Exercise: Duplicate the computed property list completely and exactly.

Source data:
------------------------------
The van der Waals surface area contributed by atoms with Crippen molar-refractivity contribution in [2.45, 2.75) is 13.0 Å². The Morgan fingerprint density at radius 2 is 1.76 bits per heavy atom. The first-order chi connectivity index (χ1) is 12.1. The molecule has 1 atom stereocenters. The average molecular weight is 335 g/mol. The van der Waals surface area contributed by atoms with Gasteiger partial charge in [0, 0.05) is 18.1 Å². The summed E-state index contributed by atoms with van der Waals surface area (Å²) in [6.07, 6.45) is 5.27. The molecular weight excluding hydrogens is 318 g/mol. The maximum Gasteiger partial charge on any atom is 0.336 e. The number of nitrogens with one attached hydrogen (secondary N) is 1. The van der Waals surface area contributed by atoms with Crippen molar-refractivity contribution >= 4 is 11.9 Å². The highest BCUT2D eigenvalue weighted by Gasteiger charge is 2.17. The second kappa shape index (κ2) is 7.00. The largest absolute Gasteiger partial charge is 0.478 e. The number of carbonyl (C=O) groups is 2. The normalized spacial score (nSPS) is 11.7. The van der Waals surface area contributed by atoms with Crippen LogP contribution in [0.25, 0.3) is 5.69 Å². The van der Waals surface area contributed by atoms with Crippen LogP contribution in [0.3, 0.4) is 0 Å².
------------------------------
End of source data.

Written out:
The van der Waals surface area contributed by atoms with Crippen molar-refractivity contribution in [2.45, 2.75) is 13.0 Å². The Morgan fingerprint density at radius 2 is 1.76 bits per heavy atom. The first-order chi connectivity index (χ1) is 12.1. The molecule has 1 atom stereocenters. The average molecular weight is 335 g/mol. The van der Waals surface area contributed by atoms with Gasteiger partial charge in [0, 0.05) is 18.1 Å². The summed E-state index contributed by atoms with van der Waals surface area (Å²) in [6.07, 6.45) is 5.27. The molecular weight excluding hydrogens is 318 g/mol. The maximum Gasteiger partial charge on any atom is 0.336 e. The number of nitrogens with one attached hydrogen (secondary N) is 1. The van der Waals surface area contributed by atoms with Crippen molar-refractivity contribution >= 4 is 11.9 Å². The highest BCUT2D eigenvalue weighted by Gasteiger charge is 2.17. The second kappa shape index (κ2) is 7.00. The largest absolute Gasteiger partial charge is 0.478 e. The number of carbonyl (C=O) groups is 2. The normalized spacial score (nSPS) is 11.7. The van der Waals surface area contributed by atoms with Crippen LogP contribution in [0.25, 0.3) is 5.69 Å². The van der Waals surface area contributed by atoms with Crippen LogP contribution in [0.3, 0.4) is 0 Å².